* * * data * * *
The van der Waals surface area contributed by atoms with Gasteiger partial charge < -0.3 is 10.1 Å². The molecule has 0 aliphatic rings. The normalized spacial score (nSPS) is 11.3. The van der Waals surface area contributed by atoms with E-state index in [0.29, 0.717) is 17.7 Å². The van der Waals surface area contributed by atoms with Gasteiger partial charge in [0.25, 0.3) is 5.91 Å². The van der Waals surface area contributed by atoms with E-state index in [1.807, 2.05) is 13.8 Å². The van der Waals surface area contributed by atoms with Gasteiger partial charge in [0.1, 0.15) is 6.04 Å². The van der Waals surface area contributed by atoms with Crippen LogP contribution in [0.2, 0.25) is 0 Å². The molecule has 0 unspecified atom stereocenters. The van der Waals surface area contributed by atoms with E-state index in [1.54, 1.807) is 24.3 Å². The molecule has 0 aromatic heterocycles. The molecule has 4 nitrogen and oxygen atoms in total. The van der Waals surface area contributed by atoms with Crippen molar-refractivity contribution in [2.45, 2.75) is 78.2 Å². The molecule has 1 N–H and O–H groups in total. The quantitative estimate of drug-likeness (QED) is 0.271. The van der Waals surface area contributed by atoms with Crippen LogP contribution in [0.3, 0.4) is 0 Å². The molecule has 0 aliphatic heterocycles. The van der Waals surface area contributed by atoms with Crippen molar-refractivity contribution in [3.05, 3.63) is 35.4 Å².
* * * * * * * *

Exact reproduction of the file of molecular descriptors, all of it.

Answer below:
The van der Waals surface area contributed by atoms with Gasteiger partial charge < -0.3 is 10.1 Å². The molecule has 0 aliphatic rings. The normalized spacial score (nSPS) is 11.3. The van der Waals surface area contributed by atoms with E-state index in [0.29, 0.717) is 17.7 Å². The van der Waals surface area contributed by atoms with Gasteiger partial charge in [0.25, 0.3) is 5.91 Å². The van der Waals surface area contributed by atoms with E-state index in [1.807, 2.05) is 13.8 Å². The van der Waals surface area contributed by atoms with Gasteiger partial charge in [0.1, 0.15) is 6.04 Å². The van der Waals surface area contributed by atoms with Crippen LogP contribution in [0.2, 0.25) is 0 Å². The molecule has 0 unspecified atom stereocenters. The van der Waals surface area contributed by atoms with E-state index in [1.54, 1.807) is 24.3 Å². The molecule has 0 aromatic heterocycles. The molecule has 4 nitrogen and oxygen atoms in total. The van der Waals surface area contributed by atoms with Crippen molar-refractivity contribution in [2.45, 2.75) is 78.2 Å². The molecule has 1 N–H and O–H groups in total. The quantitative estimate of drug-likeness (QED) is 0.271. The van der Waals surface area contributed by atoms with Crippen LogP contribution in [0.3, 0.4) is 0 Å². The molecule has 0 aliphatic heterocycles. The van der Waals surface area contributed by atoms with Crippen molar-refractivity contribution in [3.05, 3.63) is 35.4 Å².